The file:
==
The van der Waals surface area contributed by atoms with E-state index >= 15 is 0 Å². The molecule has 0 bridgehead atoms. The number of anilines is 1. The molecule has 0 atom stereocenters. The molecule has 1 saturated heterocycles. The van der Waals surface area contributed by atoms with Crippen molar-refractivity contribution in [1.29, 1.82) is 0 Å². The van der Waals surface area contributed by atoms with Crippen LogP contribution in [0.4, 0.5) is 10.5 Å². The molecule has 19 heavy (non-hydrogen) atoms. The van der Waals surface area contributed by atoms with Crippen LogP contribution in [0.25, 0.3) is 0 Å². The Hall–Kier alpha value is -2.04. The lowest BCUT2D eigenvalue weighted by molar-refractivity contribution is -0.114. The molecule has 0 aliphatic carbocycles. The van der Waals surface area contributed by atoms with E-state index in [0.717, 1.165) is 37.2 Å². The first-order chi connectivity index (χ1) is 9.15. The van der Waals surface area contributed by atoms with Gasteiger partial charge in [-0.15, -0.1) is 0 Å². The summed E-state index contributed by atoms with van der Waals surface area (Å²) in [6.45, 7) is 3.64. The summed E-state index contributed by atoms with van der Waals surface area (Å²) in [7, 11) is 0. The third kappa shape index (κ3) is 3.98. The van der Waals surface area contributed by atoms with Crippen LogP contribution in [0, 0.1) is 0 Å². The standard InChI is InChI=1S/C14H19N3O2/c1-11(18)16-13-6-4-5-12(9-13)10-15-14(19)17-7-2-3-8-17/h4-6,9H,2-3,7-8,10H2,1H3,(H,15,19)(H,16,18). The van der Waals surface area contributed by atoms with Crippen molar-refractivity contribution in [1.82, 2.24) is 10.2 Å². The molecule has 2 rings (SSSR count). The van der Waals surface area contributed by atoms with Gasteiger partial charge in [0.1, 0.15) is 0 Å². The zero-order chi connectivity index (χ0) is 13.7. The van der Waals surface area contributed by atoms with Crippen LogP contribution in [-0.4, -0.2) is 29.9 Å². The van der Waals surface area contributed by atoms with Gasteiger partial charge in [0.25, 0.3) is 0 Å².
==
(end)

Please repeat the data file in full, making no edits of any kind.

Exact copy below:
The van der Waals surface area contributed by atoms with E-state index >= 15 is 0 Å². The molecule has 0 bridgehead atoms. The number of anilines is 1. The molecule has 0 atom stereocenters. The molecule has 1 saturated heterocycles. The van der Waals surface area contributed by atoms with Crippen molar-refractivity contribution in [1.29, 1.82) is 0 Å². The van der Waals surface area contributed by atoms with Crippen LogP contribution in [0.4, 0.5) is 10.5 Å². The molecule has 19 heavy (non-hydrogen) atoms. The van der Waals surface area contributed by atoms with Crippen LogP contribution in [0.25, 0.3) is 0 Å². The Hall–Kier alpha value is -2.04. The lowest BCUT2D eigenvalue weighted by molar-refractivity contribution is -0.114. The molecule has 0 aliphatic carbocycles. The van der Waals surface area contributed by atoms with E-state index in [0.717, 1.165) is 37.2 Å². The first-order chi connectivity index (χ1) is 9.15. The van der Waals surface area contributed by atoms with Gasteiger partial charge in [-0.15, -0.1) is 0 Å². The summed E-state index contributed by atoms with van der Waals surface area (Å²) in [6.45, 7) is 3.64. The summed E-state index contributed by atoms with van der Waals surface area (Å²) in [7, 11) is 0. The third kappa shape index (κ3) is 3.98. The van der Waals surface area contributed by atoms with Crippen LogP contribution in [0, 0.1) is 0 Å². The standard InChI is InChI=1S/C14H19N3O2/c1-11(18)16-13-6-4-5-12(9-13)10-15-14(19)17-7-2-3-8-17/h4-6,9H,2-3,7-8,10H2,1H3,(H,15,19)(H,16,18). The van der Waals surface area contributed by atoms with Crippen molar-refractivity contribution in [1.82, 2.24) is 10.2 Å². The molecule has 2 rings (SSSR count). The van der Waals surface area contributed by atoms with Gasteiger partial charge in [0.1, 0.15) is 0 Å². The zero-order chi connectivity index (χ0) is 13.7. The van der Waals surface area contributed by atoms with Crippen LogP contribution in [-0.4, -0.2) is 29.9 Å². The van der Waals surface area contributed by atoms with Gasteiger partial charge in [0.25, 0.3) is 0 Å².